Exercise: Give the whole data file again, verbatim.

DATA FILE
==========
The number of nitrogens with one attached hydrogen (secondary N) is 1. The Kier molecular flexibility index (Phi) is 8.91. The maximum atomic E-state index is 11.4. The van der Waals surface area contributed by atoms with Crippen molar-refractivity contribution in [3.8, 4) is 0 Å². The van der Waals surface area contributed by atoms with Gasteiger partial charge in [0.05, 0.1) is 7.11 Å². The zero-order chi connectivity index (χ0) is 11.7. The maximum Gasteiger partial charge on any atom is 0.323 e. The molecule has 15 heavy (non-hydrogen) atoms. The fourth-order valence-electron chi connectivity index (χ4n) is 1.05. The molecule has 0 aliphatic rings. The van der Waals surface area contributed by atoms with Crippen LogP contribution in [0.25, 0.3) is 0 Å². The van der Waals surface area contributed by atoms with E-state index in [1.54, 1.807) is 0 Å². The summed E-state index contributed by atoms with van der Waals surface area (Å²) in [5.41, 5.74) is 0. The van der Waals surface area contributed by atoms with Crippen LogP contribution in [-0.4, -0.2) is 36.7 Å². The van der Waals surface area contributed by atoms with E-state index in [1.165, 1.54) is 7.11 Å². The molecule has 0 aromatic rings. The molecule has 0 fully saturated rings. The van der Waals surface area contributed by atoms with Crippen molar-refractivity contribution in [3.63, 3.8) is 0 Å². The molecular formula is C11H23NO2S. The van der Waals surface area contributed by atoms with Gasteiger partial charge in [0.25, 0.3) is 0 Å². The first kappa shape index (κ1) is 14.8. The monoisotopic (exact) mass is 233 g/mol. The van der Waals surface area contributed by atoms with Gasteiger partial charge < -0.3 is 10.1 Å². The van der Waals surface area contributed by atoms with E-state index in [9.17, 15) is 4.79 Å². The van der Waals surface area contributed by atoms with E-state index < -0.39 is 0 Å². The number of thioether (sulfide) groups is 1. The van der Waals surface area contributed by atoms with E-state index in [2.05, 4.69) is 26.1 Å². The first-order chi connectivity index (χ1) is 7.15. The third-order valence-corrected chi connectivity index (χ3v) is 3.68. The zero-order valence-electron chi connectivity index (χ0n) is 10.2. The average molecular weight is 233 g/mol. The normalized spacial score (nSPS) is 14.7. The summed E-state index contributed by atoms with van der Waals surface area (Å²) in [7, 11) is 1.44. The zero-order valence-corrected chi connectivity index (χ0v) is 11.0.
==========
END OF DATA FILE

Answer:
The number of nitrogens with one attached hydrogen (secondary N) is 1. The Kier molecular flexibility index (Phi) is 8.91. The maximum atomic E-state index is 11.4. The van der Waals surface area contributed by atoms with Crippen molar-refractivity contribution in [3.8, 4) is 0 Å². The van der Waals surface area contributed by atoms with Gasteiger partial charge in [0.05, 0.1) is 7.11 Å². The zero-order chi connectivity index (χ0) is 11.7. The maximum Gasteiger partial charge on any atom is 0.323 e. The molecule has 15 heavy (non-hydrogen) atoms. The fourth-order valence-electron chi connectivity index (χ4n) is 1.05. The molecule has 0 aliphatic rings. The van der Waals surface area contributed by atoms with Crippen LogP contribution in [0.25, 0.3) is 0 Å². The van der Waals surface area contributed by atoms with E-state index in [1.54, 1.807) is 0 Å². The summed E-state index contributed by atoms with van der Waals surface area (Å²) in [5.41, 5.74) is 0. The van der Waals surface area contributed by atoms with Crippen LogP contribution in [-0.4, -0.2) is 36.7 Å². The van der Waals surface area contributed by atoms with E-state index in [1.165, 1.54) is 7.11 Å². The molecule has 0 aromatic rings. The molecule has 0 fully saturated rings. The van der Waals surface area contributed by atoms with Crippen molar-refractivity contribution in [3.63, 3.8) is 0 Å². The molecular formula is C11H23NO2S. The van der Waals surface area contributed by atoms with Gasteiger partial charge in [0.25, 0.3) is 0 Å². The first kappa shape index (κ1) is 14.8. The monoisotopic (exact) mass is 233 g/mol. The van der Waals surface area contributed by atoms with Gasteiger partial charge < -0.3 is 10.1 Å². The van der Waals surface area contributed by atoms with E-state index in [9.17, 15) is 4.79 Å². The van der Waals surface area contributed by atoms with E-state index < -0.39 is 0 Å². The number of thioether (sulfide) groups is 1. The van der Waals surface area contributed by atoms with E-state index in [2.05, 4.69) is 26.1 Å². The first-order chi connectivity index (χ1) is 7.15. The third-order valence-corrected chi connectivity index (χ3v) is 3.68. The zero-order valence-electron chi connectivity index (χ0n) is 10.2. The average molecular weight is 233 g/mol. The normalized spacial score (nSPS) is 14.7. The summed E-state index contributed by atoms with van der Waals surface area (Å²) in [7, 11) is 1.44. The zero-order valence-corrected chi connectivity index (χ0v) is 11.0.